In Loving Memory of…


It has been a really sad couple of months in my home, losing Dixie, and now on Tuesday, January 16, 2018 I sadly lost my Pebbles to BLOAT. She was the sweetest Harlequin Lop who was so friendly and cared so much for her Little Man, Bam Bam. She was so funny. I took a call from a young man 8 years ago who was moving to Ireland and he just got Pebbles from a pet store. He asked me if I can find a home for her and as soon as he brought her over I was hooked. I couldn’t let her go and she was mine. It took me 3 months to bond her with a Bam Bam and they became inseparable. She loved to groom him and every so often she would get a good humping in. When she was a baby she would run around my legs demanding attention and it didn’t take long for her to to become the bunny in charge. This became her home and we were happy to let her run it.
My tribute to Pebbles is this lesson I hope you all will take to heart.

When Dixie passed I was sad, but I knew she had a heart condition and at 11 years old and I prepared for it. Pebbles was only 8 years young and has never had one sick day in her life. She didn’t eat Tuesday morning, but her temperature was normal. As a rabbit rescuer for 10 years, I did what I learned and started treating her for stasis. Five hours later she didn’t get better so I called the vet. She told me to watch her closely, and if in the next hour or two she didn’t get better to bring her in. Unfortunately she did not make it to the first hour. I picked her up and she took her last breath in my arms.

I brought her to my vet and asked them to do a necropsy. A few hours later my vet called to tell me that Pebbles died from Bloat. For those who do not know about bloat this is the definition by the experts:

Bloat is a dreaded condition in rabbits, with poor prognosis, causing excruciating pain. Most rabbit savvy vets often opt to humanely put the rabbit to sleep, to spare it more suffering. Bloat is caused by an abnormal accumulation of gas that leads to an extreme distention of the stomach.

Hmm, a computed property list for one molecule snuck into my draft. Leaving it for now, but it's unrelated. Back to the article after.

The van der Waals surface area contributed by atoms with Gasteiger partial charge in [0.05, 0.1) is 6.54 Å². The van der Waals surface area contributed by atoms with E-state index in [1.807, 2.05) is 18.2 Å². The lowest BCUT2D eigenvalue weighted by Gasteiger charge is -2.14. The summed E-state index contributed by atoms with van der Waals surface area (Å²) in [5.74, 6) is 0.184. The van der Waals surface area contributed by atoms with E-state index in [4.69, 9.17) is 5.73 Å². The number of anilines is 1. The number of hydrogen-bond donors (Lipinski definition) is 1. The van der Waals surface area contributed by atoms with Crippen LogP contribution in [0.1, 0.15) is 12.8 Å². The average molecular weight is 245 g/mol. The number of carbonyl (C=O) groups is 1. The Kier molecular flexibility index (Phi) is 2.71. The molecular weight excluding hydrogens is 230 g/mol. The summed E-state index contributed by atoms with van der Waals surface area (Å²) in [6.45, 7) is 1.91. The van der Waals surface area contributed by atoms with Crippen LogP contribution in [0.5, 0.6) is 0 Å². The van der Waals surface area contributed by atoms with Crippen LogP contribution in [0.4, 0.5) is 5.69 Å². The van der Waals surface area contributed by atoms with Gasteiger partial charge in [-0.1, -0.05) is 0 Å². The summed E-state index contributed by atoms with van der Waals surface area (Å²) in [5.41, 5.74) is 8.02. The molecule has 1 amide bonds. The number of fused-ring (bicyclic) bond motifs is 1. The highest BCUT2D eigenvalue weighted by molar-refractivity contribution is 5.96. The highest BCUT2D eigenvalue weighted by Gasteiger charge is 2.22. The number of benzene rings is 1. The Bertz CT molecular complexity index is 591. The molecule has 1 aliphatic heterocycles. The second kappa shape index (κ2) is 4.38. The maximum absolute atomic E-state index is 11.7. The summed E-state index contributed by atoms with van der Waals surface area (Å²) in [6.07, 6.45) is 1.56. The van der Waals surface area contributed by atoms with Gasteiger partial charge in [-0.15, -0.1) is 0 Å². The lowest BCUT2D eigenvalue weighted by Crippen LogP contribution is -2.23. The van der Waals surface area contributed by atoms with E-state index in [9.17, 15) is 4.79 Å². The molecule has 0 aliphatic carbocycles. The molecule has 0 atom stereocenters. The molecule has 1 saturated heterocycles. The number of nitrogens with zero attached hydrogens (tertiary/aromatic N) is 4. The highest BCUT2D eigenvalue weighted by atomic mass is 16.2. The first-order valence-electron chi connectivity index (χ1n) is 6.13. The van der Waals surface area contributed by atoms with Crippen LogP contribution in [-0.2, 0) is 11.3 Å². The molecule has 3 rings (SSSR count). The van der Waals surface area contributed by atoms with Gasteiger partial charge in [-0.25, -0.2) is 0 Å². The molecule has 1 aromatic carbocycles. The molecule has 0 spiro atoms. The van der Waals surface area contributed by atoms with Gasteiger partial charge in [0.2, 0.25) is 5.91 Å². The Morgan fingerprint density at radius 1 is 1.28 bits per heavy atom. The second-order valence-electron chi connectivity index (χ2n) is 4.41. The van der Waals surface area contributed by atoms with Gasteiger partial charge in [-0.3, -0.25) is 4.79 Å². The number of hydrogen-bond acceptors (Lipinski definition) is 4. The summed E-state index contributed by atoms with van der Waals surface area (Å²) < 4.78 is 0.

I am still crying and Bam Bam is really sad but more than that, I’m angry and I’m not angry with the vet. I am frustrated with rescue groups. I spent a whole meeting of the rescue group I belonged to talking about stasis and I never heard the word bloat once. We may tell our adopters about stasis and teach them how to take temperatures, but we don’t teach enough about bloat. As my vet told me, 80% of bunnies with bloat die. Even though we hear that dreaded percentage and in the definition it says vets will opt for euthanasia, 20% live and a rabbit savvy vet can go to every extent to save that 20%.

If we catch stasis quickly we can treat our rabbits but we simply can’t treat bloat ourselves. If I has known more about bloat I would have jumped in a cab and gone to my vet right away. I would spend my life savings to care for my bunnies.

We who have had years of experience caring for rabbits sometimes play doctor with some of our adopted rabbits when their adopters fear they are in stasis. We should always advise them to seek a rabbit-savvy veterinarians, whenever possible. Stasis may be able to be managed at home, but bloat cannot.

If your bunny stops eating and pooping, run, do not walk, to your vet. In the last couple of months I was told 3 of our bunny sitting had passed. Bochy, Whipcream and Zunny. Most times rabbits hide their illness but you know your rabbits best. I cry when any of them pass.

I love your bunnies and mine, and I will give you advice on care, but I cannot replace a rabbit-savvy vet.

I know that Pebbles was greeted at the Rainbow Bridge by my Dixie, Horace and Bugs, and by Bochy and Whipcream, two of my bunny sitting bunnies.